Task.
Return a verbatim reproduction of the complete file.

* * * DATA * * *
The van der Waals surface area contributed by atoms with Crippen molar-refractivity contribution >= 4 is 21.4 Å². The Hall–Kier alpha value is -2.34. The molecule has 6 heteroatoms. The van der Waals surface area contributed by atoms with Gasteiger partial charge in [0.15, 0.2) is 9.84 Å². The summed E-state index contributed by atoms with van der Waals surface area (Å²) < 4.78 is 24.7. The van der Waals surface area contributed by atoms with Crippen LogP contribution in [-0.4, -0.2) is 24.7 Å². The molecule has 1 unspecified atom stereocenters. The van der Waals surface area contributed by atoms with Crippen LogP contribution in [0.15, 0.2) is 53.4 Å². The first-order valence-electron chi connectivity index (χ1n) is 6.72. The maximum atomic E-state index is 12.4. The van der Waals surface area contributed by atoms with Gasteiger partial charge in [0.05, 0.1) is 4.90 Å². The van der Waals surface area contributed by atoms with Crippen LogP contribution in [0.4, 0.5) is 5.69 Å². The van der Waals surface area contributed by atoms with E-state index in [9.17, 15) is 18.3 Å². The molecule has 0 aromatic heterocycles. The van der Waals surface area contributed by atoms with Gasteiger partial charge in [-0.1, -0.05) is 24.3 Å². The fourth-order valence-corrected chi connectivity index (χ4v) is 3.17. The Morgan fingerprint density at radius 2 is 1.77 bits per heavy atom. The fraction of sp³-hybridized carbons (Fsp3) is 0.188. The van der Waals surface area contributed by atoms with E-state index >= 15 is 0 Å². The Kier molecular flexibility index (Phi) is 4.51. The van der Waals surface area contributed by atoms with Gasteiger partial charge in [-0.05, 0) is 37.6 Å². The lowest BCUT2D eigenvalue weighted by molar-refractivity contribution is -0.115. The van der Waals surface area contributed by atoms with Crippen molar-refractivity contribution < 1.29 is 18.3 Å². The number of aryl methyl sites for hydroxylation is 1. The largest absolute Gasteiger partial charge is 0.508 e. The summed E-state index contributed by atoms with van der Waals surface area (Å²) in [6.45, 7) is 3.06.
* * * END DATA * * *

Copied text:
The van der Waals surface area contributed by atoms with Crippen molar-refractivity contribution >= 4 is 21.4 Å². The Hall–Kier alpha value is -2.34. The molecule has 6 heteroatoms. The van der Waals surface area contributed by atoms with Gasteiger partial charge in [0.15, 0.2) is 9.84 Å². The summed E-state index contributed by atoms with van der Waals surface area (Å²) < 4.78 is 24.7. The van der Waals surface area contributed by atoms with Crippen LogP contribution in [-0.4, -0.2) is 24.7 Å². The molecule has 1 unspecified atom stereocenters. The van der Waals surface area contributed by atoms with Crippen LogP contribution in [0.15, 0.2) is 53.4 Å². The first-order valence-electron chi connectivity index (χ1n) is 6.72. The maximum atomic E-state index is 12.4. The van der Waals surface area contributed by atoms with Gasteiger partial charge in [0.05, 0.1) is 4.90 Å². The van der Waals surface area contributed by atoms with Crippen LogP contribution in [0.4, 0.5) is 5.69 Å². The van der Waals surface area contributed by atoms with E-state index in [9.17, 15) is 18.3 Å². The molecule has 0 aromatic heterocycles. The van der Waals surface area contributed by atoms with Gasteiger partial charge in [-0.1, -0.05) is 24.3 Å². The fourth-order valence-corrected chi connectivity index (χ4v) is 3.17. The Morgan fingerprint density at radius 2 is 1.77 bits per heavy atom. The fraction of sp³-hybridized carbons (Fsp3) is 0.188. The van der Waals surface area contributed by atoms with E-state index >= 15 is 0 Å². The Kier molecular flexibility index (Phi) is 4.51. The van der Waals surface area contributed by atoms with Gasteiger partial charge in [-0.05, 0) is 37.6 Å². The lowest BCUT2D eigenvalue weighted by molar-refractivity contribution is -0.115. The van der Waals surface area contributed by atoms with Crippen molar-refractivity contribution < 1.29 is 18.3 Å². The number of aryl methyl sites for hydroxylation is 1. The largest absolute Gasteiger partial charge is 0.508 e. The summed E-state index contributed by atoms with van der Waals surface area (Å²) in [6.45, 7) is 3.06.